Sea Pines Shell Ring Archaeology Dig

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Courtesy of George Stubbs, Hilton Head Chapter, Archaeological Society of South Carolina:

Information Release

Sea Pines Archaeological Research Team (SPART)

April 29, 2016

Hilton Head Island has a deep history – including the presence of Native Americans dating back at least 4,000 years. Roughly the same age as the Egyptian pyramids and Stonehenge, Native Americans living on Hilton Head Island almost 4,000 years ago constructed the Sea Pines Shell Ring. Located within the Forest Preserve, the Sea Pines Shell Ring is a circular deposit of shellfish (mostly oysters and clams), measuring almost 200 feet across with a broad shell-free “plaza” in its center.

Including the Sea Pines Shell Ring, archaeologists have recorded almost 50 similar shell rings across the Georgia, South Carolina, and Florida coasts, yet they struggle to understand the purpose of these ancient constructions. Were they circular villages? Were they ceremonial meeting grounds? Or perhaps something else entirely?

In order to address these, and other questions, archaeologists from Binghamton University (New York State) will visit the Sea Pines Shell Ring and conduct research from May 24th to July 1st. Research will include mapping, excavations, and using cutting edge technologies, such as Ground Penetrating Radar, to investigate the history of this ancient site. Consultations with Native Americans, including representatives from the Catawba Nation, will also be conducted in an effort to understand the meaning of the shell ring.

Research will be done by trained professionals, but there are opportunities for the public to take part. The site will be staffed and the public are welcome to drop by Monday through Friday, 9am to 2pm to see how the project is progressing. There will also be “Public days” on June 16th and July 1st, during which the dig will provide tours, activities for kids, and chances to see artifacts recovered from the ring. The public can also volunteer to be docents, field crew, or photographers. Archaeologists will also be giving public talks during community meetings and at the Coastal Discovery Museum (dates TBA).

The hope is that this project will be carried out every summer for the next several years and will result in a better understanding of the deep history of Hilton Head Island. Reports will be made available to the public and there are preliminary plans to have an exhibit at the Coastal Discovery Museum once excavations have ceased. Input from the public is welcome.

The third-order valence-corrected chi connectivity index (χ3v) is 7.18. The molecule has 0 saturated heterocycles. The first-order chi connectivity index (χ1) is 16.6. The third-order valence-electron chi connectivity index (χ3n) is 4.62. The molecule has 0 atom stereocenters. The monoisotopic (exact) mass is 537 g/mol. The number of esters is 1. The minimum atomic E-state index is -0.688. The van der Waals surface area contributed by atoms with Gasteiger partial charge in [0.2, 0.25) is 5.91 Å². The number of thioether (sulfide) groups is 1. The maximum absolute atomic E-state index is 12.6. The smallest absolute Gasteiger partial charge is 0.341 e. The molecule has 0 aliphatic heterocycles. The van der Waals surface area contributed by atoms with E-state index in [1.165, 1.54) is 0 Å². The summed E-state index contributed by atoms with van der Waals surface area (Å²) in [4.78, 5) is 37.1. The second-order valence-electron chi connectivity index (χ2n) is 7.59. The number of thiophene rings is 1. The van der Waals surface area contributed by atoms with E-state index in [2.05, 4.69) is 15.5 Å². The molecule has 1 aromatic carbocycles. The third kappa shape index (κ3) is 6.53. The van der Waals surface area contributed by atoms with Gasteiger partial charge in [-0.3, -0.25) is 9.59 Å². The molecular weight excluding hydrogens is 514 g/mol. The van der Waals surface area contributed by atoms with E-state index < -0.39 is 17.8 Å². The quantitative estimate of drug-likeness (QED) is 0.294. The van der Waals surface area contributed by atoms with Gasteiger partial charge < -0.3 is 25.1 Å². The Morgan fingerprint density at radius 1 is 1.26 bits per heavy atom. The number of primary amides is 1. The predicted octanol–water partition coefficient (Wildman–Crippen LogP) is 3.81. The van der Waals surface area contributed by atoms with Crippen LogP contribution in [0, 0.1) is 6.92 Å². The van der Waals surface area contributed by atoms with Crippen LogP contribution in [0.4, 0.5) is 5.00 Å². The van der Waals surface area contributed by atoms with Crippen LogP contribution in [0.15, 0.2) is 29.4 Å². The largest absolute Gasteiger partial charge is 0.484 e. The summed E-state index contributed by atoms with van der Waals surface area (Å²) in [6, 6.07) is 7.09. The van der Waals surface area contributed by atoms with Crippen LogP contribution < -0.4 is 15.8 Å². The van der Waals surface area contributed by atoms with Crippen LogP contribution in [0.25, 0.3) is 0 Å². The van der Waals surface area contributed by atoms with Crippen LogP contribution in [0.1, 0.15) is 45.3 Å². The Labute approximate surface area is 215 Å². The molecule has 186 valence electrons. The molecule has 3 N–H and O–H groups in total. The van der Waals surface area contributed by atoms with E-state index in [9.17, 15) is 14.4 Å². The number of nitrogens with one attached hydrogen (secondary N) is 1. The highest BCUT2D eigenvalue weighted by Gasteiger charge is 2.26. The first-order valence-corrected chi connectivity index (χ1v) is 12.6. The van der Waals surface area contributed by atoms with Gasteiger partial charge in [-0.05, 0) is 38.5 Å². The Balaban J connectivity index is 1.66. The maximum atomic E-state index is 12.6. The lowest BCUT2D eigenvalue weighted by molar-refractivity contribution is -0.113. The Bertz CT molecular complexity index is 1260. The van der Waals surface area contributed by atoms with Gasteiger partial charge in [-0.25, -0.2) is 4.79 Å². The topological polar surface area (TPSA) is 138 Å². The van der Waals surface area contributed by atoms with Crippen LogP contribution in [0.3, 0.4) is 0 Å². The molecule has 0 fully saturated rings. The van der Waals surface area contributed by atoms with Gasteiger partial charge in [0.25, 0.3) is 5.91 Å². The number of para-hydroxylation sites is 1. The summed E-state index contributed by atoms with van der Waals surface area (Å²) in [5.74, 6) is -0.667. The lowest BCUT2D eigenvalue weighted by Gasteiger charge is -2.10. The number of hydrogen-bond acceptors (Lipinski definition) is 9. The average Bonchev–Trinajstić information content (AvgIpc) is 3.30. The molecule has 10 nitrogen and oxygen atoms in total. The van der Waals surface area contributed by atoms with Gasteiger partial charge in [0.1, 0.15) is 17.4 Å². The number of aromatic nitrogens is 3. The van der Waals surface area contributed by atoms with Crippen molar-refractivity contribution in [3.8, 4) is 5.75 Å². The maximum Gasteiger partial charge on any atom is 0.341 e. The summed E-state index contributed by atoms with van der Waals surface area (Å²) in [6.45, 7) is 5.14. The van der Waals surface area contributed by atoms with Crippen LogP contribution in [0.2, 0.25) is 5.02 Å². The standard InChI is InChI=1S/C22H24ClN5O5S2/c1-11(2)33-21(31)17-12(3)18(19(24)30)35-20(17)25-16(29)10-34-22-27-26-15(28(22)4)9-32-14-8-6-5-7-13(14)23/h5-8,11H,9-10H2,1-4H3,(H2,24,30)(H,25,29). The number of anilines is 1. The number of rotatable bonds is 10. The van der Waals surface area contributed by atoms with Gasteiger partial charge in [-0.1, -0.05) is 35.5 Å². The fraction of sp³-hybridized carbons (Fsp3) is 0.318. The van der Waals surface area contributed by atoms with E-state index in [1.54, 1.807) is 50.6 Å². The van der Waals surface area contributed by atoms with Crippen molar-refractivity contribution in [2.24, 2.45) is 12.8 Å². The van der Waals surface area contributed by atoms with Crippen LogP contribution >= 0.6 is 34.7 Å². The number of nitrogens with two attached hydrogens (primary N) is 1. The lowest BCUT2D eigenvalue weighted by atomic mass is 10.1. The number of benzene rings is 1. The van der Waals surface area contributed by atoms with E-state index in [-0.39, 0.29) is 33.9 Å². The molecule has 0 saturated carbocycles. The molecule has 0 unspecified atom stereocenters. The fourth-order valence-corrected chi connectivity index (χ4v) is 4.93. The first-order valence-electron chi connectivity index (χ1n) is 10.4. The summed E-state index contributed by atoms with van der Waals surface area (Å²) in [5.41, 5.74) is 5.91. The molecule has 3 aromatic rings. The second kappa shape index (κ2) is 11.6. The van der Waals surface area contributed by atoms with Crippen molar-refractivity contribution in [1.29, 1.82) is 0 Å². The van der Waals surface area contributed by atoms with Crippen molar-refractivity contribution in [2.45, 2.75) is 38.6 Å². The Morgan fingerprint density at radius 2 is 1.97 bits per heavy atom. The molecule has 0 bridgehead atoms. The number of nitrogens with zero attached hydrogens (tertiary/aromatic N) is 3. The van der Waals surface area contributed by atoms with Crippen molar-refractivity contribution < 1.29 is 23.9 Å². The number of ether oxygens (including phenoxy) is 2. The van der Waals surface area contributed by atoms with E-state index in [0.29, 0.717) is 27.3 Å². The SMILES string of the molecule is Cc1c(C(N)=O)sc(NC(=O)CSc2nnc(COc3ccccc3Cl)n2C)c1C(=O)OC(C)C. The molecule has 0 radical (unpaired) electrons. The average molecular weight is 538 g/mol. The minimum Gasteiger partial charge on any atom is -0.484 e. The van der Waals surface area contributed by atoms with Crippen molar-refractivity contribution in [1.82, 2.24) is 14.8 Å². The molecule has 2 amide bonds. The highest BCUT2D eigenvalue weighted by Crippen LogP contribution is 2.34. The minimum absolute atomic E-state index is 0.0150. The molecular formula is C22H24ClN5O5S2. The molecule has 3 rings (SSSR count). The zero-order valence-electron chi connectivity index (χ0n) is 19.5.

Contact info – Dr. Matthew C. Sanger, msanger@binghamton.edu

For information about the shell ring and the Forest Preserve, please visit – http://www.exploreseapines.com/forest-preserve.asp

For information about the Coastal Discovery Museum, please visit – http://www.coastaldiscovery.org/

Details for Public Involvement

Docents: 1-2 volunteers will be needed every day (Monday-Friday) to act as docents and to help interact with the public. Hours are flexible, but generally 9am-2pm. Docents will be needed May 25th – July 1st. Docents do not need to be available for the entire 6 weeks, but we hope that they will be

available for at least 2 of the weeks. Docents do not need to come in everyday, but we hope they will come in at least 2 days/week.

Docents will be the public face of the project as they will be on site to answer questions from visitors. Docents will be trained by the archaeological staff and will be some of the first people to learn about finds from the site and how those finds might change our understandings of the shell ring. Anyone can be a docent, but preference will be given to current volunteers at the Coastal Discovery Museum.

Trainings for docents will be offered on May 25th, May 31st, and June 8th at 10am at the Shell Ring. Training will take roughly half an hour.

Volunteer Field Crew: We are able to support 3-5 volunteer field crew members. Volunteer field crew will be needed May 30th – July 1st. Volunteer field crew do not need to be available for the entire 5 weeks, but we hope that they will be available for at least 2 of the weeks. Volunteer field crew do not need to come in everyday, but we hope they will come in at least 3 days/week.

Volunteers will be expected to work 9am-2pm.

Field crew will assist in all stages of field research including: excavations, screening, mapping, and remote sensing. Tasks will be assigned based on the experience of the volunteer and their physical abilities. There are low-impact tasks for volunteers who are not interested/able to excavate as well as more physically demanding jobs for those who are. Anyone can be a docent, but preference will be given to current members of the Archaeological Society of South Carolina.

Training will be offered in the field on a one-on-one basis.

Photographers: We would appreciate the help of professional/amateur photographers in assisting our efforts to document the dig. Photographers will be needed May 25th – July 1st. Photographers do not need to be available for the entire 6 weeks, but we hope that they will be available for at least 2 of the weeks. Photographers do not need to come in everyday, but we hope they will come in at least 2 days/week.

Training will be offered in the field on a one-on-one basis.

Public Days: The public is always welcome to visit the site – but we have set aside two days, June 16th and July 1st, during which we will have tours, opportunities to see archaeology up close, demonstrations, and activities for kids. A more detailed description of the activities will be made available in the near future.

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